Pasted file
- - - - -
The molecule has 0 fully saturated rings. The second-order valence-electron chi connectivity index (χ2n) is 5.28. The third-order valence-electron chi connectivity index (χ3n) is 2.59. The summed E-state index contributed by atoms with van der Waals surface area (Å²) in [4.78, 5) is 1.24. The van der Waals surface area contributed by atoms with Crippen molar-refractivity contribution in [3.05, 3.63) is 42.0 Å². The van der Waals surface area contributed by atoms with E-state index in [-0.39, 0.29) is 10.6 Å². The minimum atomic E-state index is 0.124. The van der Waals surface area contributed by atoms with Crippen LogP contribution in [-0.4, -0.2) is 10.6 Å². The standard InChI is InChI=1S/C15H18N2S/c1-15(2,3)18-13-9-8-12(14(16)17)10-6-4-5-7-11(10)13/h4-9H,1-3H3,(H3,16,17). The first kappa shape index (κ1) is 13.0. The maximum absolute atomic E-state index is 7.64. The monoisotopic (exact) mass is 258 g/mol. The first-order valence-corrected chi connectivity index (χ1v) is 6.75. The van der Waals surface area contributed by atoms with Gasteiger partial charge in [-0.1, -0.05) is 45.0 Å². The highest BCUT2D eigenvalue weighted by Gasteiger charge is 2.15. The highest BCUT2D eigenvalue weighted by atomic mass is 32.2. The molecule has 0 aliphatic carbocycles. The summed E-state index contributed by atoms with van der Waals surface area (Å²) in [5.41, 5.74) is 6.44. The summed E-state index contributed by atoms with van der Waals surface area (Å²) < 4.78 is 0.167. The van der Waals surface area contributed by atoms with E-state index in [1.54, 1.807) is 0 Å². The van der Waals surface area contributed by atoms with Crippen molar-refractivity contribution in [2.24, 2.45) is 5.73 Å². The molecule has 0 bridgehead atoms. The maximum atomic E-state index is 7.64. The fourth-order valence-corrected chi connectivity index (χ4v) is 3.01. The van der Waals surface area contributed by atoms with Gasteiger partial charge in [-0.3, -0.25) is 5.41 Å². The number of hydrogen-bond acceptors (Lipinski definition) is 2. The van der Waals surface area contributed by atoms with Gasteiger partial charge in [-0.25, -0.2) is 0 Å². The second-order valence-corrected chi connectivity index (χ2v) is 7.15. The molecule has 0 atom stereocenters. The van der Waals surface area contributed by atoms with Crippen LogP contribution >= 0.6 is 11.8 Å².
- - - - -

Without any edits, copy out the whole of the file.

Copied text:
The molecule has 0 fully saturated rings. The second-order valence-electron chi connectivity index (χ2n) is 5.28. The third-order valence-electron chi connectivity index (χ3n) is 2.59. The summed E-state index contributed by atoms with van der Waals surface area (Å²) in [4.78, 5) is 1.24. The van der Waals surface area contributed by atoms with Crippen molar-refractivity contribution in [3.05, 3.63) is 42.0 Å². The van der Waals surface area contributed by atoms with E-state index in [-0.39, 0.29) is 10.6 Å². The minimum atomic E-state index is 0.124. The van der Waals surface area contributed by atoms with Crippen LogP contribution in [-0.4, -0.2) is 10.6 Å². The standard InChI is InChI=1S/C15H18N2S/c1-15(2,3)18-13-9-8-12(14(16)17)10-6-4-5-7-11(10)13/h4-9H,1-3H3,(H3,16,17). The first kappa shape index (κ1) is 13.0. The maximum absolute atomic E-state index is 7.64. The monoisotopic (exact) mass is 258 g/mol. The first-order valence-corrected chi connectivity index (χ1v) is 6.75. The van der Waals surface area contributed by atoms with Gasteiger partial charge in [-0.1, -0.05) is 45.0 Å². The highest BCUT2D eigenvalue weighted by Gasteiger charge is 2.15. The highest BCUT2D eigenvalue weighted by atomic mass is 32.2. The molecule has 0 aliphatic carbocycles. The summed E-state index contributed by atoms with van der Waals surface area (Å²) in [5.41, 5.74) is 6.44. The summed E-state index contributed by atoms with van der Waals surface area (Å²) < 4.78 is 0.167. The van der Waals surface area contributed by atoms with E-state index in [1.54, 1.807) is 0 Å². The van der Waals surface area contributed by atoms with Crippen molar-refractivity contribution in [2.24, 2.45) is 5.73 Å². The molecule has 0 bridgehead atoms. The maximum atomic E-state index is 7.64. The fourth-order valence-corrected chi connectivity index (χ4v) is 3.01. The van der Waals surface area contributed by atoms with Gasteiger partial charge in [-0.3, -0.25) is 5.41 Å². The number of hydrogen-bond acceptors (Lipinski definition) is 2. The van der Waals surface area contributed by atoms with Gasteiger partial charge in [-0.25, -0.2) is 0 Å². The second-order valence-corrected chi connectivity index (χ2v) is 7.15. The molecule has 0 atom stereocenters. The van der Waals surface area contributed by atoms with Crippen LogP contribution >= 0.6 is 11.8 Å².